Fracture around the trochanter is one of the most common fractures of the hip especially in the elderly with osteoporotic bones, usually due to low-energy trauma like simple falls within the height of individual. The peritrochantric fractures are inherently stable and has fracture line which runs parallel to intertrochanteric line, whereas intertrochanteric fracture has fracture line runs in between the greater and lesser trochanter and are inherently unstable. The unstable trochanteric fractures have one or more features like loss of posteromedial support, severe comminution, subtrochanteric extension of the fracture, reverse oblique fracture, shattered lateral wall extension into femoral neck area. The purpose of this article is to discuss management of unstable trochanteric fractures which includes a brief overview and tips of operative reduction and fixation.
HISTORY AND EXAMINATION OF UNSTABLE TROCHANTERIC FRACTURE
Conventional history and thorough examination should be done for diagnosis. Careful history reveals the mechanism of injury and the severity of trauma. Their general examination reveals associated systemic diseases and associated injuries.
Patients should be examined supine which reveals typical external rotational attitude of the affected lower limb (Limb helplessly externally rotated as revealed by lateral border of the foot touches the bed), local ecchymosis over trochanter, local trochanteric and bi-trochanteric tenderness, painful all motions of hip and inability to do straight leg raising actively. Distal vascularity is assessed by popliteal, arteria dorsalis pedis, posterior tibial pulsations, capillary filling, pallor and paresthesia over toe tips.
Routine examination of blood should be done for hemoglobin percentage, total and differential WBC counts, fasting blood sugar, blood urea, serum creatinine, bleeding and clotting time, HIV, HCV and HbsAg. Examination of urine is required for presence of albumin and sugar and routine as well as microscopic examination for detection of infection. Blood pressure, Chest X-rays and ECG in all patients and echocardiography in selected patient are also required. All patients should get Tetanus toxoid injection and intravenous antibiotic pre-operatively.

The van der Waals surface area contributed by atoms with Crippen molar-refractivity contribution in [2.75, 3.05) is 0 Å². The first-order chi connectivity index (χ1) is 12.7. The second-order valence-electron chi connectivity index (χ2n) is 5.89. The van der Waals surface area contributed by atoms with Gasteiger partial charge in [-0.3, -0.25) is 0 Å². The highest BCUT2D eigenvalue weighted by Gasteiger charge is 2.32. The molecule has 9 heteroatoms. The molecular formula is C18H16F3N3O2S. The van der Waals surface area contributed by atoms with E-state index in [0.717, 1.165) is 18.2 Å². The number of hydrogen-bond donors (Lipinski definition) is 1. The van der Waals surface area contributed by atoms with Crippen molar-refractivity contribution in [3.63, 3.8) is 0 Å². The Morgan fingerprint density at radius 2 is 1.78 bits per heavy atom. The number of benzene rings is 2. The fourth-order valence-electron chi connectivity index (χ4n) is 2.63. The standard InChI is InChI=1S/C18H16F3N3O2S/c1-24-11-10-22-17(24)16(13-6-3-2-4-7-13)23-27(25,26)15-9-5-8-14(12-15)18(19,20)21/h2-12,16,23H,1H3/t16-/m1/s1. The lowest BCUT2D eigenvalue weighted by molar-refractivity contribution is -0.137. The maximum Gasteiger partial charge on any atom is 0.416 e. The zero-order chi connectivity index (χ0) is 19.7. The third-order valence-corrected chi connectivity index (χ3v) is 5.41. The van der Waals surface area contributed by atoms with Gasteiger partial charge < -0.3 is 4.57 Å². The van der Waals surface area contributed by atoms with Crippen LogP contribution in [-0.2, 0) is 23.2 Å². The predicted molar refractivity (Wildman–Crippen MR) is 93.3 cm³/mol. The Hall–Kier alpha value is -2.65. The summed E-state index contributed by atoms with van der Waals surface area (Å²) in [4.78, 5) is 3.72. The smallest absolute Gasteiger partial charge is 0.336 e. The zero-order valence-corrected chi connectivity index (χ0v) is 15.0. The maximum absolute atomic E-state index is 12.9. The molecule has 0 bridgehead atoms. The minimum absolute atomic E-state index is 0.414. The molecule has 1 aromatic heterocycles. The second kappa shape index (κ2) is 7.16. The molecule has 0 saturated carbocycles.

Standard radiographs in AP and lateral views are done for confirmation of the diagnosis and also to know the type of fracture. The fracture fragments were analysed and involvement of hip (intertrochanteric region) were assessed and classified.
TREATMENT OF UNSTABLE TROCHANTERIC FRACTURE
The various conservative methods were reported but they are used in a patient who is unfit for surgery or unwilling for surgery or waiting for surgery of unstable trochanteric fractures, or where trochanteric fracture becomes a component of polytrauma, where conservative treatment is the mainstay as a damage control orthopedics.
The options are de-rotation boot, Buck’s extension skin traction, Skeletal traction, Hamilton Russell traction, Modified Russell’s traction, Fisk’s and Perkin’s method of traction. Commonly, the involved limb is immobilized in a Bohler Braun splint with skin traction with the limb, widely abducted at hip and kept elevated before operation. Pain and inflammation were managed using analgesics like paracetamol 650 mg twice daily after food with antacids. Static physiotherapy of trunk and limb muscles with chest physiotherapy and standard preventive measures of deep vein thrombosis are advised.
THE SURGICAL MANAGEMENT
Why surgery? Intertrochanteric fracture, an injury of the elderly has a high mortality rate. Rapid patient mobilization following surgical stabilization of the fracture lessens the frequency of life threatening complications such as cardio-pulmonary failure and thrombo-embolic diseases. It also minimizes the incidence of decubitus ulcers and limb contractures.
Relative contraindications to the surgery are Contaminated wound at the operative site, Septicemia, Delay in the treatment more than 3weeks and other associated conditions e.g. cardio pulmonary diseases, thrombo-embolic diseases etc. In such cases, the other options can be undertaken, like external fixation devices or Prosthetic replacement (hemi or total).
The aim and types of osteosynthesis
The main goal of treatment is stable fixation that promotes early postoperative mobilization. Extramedullary versus intramedullary devices for stabilization of proximal hip fractures have been extensively reported in the literature. Intramedullary devices appear to be highly appropriate due to their biomechanical properties. A Cochrane meta-analysis comparing extramedullary devices and older generation intramedullary nails concluded that the short term advantage of intramedullary fixation was negated by a higher incidence of operative morbidity.